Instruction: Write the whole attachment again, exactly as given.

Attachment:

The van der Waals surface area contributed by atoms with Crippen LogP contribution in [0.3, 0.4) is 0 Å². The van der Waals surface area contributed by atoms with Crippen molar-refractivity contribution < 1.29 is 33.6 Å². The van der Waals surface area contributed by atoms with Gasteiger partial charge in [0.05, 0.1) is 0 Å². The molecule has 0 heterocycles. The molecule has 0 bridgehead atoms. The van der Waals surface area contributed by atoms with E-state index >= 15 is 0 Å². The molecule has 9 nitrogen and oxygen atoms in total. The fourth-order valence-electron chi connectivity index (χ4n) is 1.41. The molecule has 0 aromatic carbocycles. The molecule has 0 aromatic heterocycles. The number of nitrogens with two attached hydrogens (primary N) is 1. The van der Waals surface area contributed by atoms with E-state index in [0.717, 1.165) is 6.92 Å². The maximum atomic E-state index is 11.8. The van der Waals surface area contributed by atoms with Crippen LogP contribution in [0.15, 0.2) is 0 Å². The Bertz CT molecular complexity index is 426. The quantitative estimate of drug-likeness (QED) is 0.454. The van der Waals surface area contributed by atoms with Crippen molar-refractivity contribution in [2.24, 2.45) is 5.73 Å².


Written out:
The van der Waals surface area contributed by atoms with Crippen LogP contribution in [0.3, 0.4) is 0 Å². The van der Waals surface area contributed by atoms with Crippen molar-refractivity contribution < 1.29 is 33.6 Å². The van der Waals surface area contributed by atoms with Gasteiger partial charge in [0.05, 0.1) is 0 Å². The molecule has 0 heterocycles. The molecule has 0 bridgehead atoms. The van der Waals surface area contributed by atoms with E-state index >= 15 is 0 Å². The molecule has 9 nitrogen and oxygen atoms in total. The fourth-order valence-electron chi connectivity index (χ4n) is 1.41. The molecule has 0 aromatic carbocycles. The molecule has 0 aromatic heterocycles. The number of nitrogens with two attached hydrogens (primary N) is 1. The van der Waals surface area contributed by atoms with E-state index in [0.717, 1.165) is 6.92 Å². The maximum atomic E-state index is 11.8. The van der Waals surface area contributed by atoms with Crippen LogP contribution in [0.15, 0.2) is 0 Å². The Bertz CT molecular complexity index is 426. The quantitative estimate of drug-likeness (QED) is 0.454. The van der Waals surface area contributed by atoms with Crippen molar-refractivity contribution in [2.24, 2.45) is 5.73 Å².